There’s good news and bad news about the United States government and its official brand of weed. First, the good news: The government supplies scientists across the country with the marijuana to conduct research on the effects and potential therapeutic uses of weed. The bad news? This weed, which looks nothing like regular marijuana, is bunk.

Yes, it looks like the long-held cultural belief that the U.S. government worked exclusively with incredible weed, a notion put forth by timeless films such as Half Baked, is wrong. It’s another hit to the American psyche.

But back to the scientists, who are very upset, because studying government-supplied weed is unlikely to yield results that are useful to anybody.

A recent report by PBS Newshour featured a sample of the odd-looking marijuana supplied by the U.S. National Institute on Drug Abuse to Sue Sisley, a researcher studying the effect of medical weed on military veterans with PTSD. It certainly doesn’t look like marijuana sold on the street or in dispensaries, which is normally a tantalizing green and fuzzy. Government weed is decidedly off-color, filled with stems, and resembles grass or dried rosemary leaves.

“It doesn’t look like cannabis,” Sisley said in the interview. “It doesn’t smell like cannabis.”

What most weed actually looks like.
What most weed actually looks like.

Sisley also noted that NIDA’s marijuana, all of which is grown at a single 12-acre government-run facility at the University of Mississippi, has a maximum of 13 percent THC, whereas weed on the street typically contains 19 percent. Her own tests on the NIDA weed show that it can contain as little as 8 percent THC. In an interview with the Washington Post, marijuana critic Jake Browne said that Sisley’s sample was “not a usable form of cannabis.”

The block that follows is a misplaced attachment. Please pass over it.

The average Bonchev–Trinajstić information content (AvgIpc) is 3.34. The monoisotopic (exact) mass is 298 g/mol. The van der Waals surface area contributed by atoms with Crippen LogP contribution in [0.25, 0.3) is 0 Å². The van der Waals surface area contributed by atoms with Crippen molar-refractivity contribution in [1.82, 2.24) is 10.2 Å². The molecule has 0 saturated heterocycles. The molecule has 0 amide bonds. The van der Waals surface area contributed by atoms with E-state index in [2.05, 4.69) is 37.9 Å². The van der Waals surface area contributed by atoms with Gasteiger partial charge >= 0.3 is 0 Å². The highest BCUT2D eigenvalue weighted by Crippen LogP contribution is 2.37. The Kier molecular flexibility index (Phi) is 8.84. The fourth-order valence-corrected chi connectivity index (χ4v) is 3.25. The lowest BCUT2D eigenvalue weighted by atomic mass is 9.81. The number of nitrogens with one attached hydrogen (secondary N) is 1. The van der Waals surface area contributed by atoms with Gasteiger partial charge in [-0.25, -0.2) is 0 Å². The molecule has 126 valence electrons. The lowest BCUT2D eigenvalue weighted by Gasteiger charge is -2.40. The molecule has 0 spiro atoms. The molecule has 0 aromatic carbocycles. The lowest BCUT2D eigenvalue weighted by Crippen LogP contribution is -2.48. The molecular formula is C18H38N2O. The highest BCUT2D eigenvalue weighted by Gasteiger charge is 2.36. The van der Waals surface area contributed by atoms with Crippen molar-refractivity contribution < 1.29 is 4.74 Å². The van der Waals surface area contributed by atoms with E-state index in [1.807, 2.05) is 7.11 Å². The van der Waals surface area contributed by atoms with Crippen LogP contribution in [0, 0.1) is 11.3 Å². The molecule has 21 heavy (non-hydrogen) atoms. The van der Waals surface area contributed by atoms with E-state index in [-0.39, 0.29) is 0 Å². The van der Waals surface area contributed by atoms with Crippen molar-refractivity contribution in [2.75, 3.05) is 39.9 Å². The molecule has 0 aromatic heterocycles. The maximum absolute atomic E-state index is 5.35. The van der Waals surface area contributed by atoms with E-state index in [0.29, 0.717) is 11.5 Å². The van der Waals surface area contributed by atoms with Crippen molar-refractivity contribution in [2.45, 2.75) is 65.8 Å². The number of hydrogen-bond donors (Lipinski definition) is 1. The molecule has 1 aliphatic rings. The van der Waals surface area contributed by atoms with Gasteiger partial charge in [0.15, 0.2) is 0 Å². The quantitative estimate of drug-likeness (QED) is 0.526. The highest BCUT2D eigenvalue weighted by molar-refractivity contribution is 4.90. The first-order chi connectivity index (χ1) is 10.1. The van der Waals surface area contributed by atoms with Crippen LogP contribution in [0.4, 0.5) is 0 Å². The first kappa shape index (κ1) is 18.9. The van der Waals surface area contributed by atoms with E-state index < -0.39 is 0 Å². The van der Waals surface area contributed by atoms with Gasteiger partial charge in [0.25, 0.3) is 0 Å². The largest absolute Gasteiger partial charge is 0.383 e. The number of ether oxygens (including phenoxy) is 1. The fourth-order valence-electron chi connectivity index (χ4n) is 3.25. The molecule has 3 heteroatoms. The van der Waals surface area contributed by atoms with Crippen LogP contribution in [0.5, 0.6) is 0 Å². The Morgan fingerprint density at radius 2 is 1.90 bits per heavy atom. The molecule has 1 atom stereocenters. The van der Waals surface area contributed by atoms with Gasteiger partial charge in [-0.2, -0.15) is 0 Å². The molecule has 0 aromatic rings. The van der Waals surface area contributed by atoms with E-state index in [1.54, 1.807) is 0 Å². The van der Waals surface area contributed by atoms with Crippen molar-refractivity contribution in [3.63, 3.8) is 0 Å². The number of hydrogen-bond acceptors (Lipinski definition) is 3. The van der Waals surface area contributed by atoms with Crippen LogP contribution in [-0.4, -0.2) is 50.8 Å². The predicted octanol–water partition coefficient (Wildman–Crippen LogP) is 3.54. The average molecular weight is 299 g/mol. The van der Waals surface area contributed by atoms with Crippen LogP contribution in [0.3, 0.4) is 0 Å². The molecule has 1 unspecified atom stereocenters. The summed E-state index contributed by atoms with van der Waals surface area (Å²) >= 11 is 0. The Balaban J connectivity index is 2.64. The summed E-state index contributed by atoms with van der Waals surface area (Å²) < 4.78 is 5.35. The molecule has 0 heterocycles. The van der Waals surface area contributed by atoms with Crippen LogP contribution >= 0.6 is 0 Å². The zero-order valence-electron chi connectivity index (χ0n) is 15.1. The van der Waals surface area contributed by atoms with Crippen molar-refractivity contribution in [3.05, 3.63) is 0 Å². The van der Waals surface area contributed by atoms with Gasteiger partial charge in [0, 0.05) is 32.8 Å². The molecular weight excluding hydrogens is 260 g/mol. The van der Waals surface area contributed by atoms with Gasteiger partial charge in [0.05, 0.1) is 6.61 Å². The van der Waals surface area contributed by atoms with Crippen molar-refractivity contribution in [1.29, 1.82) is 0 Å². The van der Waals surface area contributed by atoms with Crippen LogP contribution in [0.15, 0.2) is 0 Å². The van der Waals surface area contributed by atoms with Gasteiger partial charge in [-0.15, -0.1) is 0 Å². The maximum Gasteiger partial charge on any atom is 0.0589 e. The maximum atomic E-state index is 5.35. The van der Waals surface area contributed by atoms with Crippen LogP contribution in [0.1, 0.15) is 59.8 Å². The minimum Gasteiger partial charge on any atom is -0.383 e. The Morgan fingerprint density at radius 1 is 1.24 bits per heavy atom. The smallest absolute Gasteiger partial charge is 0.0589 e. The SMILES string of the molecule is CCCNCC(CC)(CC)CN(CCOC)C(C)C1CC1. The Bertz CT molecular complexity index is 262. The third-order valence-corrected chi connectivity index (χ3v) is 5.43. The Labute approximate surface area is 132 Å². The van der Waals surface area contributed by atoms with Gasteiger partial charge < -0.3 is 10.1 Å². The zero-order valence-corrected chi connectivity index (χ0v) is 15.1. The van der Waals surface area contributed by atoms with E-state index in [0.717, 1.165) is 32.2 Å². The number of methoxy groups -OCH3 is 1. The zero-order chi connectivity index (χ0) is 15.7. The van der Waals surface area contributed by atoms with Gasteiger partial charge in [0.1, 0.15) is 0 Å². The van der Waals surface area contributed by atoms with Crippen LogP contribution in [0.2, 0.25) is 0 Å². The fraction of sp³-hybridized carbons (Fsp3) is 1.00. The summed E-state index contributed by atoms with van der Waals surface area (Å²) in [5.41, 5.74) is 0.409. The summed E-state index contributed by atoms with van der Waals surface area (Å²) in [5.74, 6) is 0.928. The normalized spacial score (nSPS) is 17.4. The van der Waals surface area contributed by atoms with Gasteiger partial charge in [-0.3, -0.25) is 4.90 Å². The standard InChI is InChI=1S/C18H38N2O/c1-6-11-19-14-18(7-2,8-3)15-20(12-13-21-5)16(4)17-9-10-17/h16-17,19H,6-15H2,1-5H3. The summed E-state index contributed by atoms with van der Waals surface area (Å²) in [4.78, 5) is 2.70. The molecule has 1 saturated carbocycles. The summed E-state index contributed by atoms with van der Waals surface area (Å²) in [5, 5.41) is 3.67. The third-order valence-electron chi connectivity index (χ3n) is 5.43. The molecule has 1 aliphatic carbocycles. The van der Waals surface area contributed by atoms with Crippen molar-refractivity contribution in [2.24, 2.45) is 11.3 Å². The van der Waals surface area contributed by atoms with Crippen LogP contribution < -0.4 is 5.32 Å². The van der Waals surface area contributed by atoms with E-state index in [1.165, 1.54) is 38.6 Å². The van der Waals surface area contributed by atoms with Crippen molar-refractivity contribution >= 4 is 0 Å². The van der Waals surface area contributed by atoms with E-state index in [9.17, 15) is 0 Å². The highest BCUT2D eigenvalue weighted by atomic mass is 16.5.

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Marijuana sold on the street usually consists of flowers; government-supplied weed includes the stems and leaves, as well.
Marijuana sold on the street usually consists of flowers; government-supplied weed includes the stems and leaves, as well.

Determining what makes cannabis “usable” depends, of course, on what it is used for. While NIDA’s weed is useful as a source of cannabinoids — scientists can extract THC from it and related compounds and test their effects in the lab — it’s not especially useful for studying how marijuana affects people because it simply isn’t the same thing that people smoke. This gives reasons to doubt the validity of the data from research such as Sisley’s, especially if it’s meant to be applied to public health policies.

Many other scientists have expressed frustration about this issue. In an interview with The Chronicle of Higher Education in February, Nicholas Lovrich, professor emeritus of political science at Washington State University and chair of its Cannabis Committee on Research and Outreach, said, “We can’t get very far with the Mississippi weed. That’s just the reality.” And University of California San Diego psychiatrist Ty Brumback, Ph.D., who studies the effects of the drug on adolescent brain development, told Inverse in a previous interview that over the last 20 years, “the levels and the concentrations of THC have increased exponentially. The supply from the University of Mississippi is not the same as what people can get on the street. There’s a disconnect, there.”

There is one thing the government’s weed has in common with regular marijuana: The PBS report also revealed that NIDA’s supply contained traces of mold, which has also been detected in California medical marijuana samples.

It’s unclear whether the scientists’ supply is going to improve anytime soon. In 2016, the Drug Enforcement Administration announced it would loosen its regulation of marijuana supply, thereby opening up the monopoly that the University of Mississippi had on cultivation to other growers, but so far no licenses have been awarded.

Photos via MJINews.com, MAPS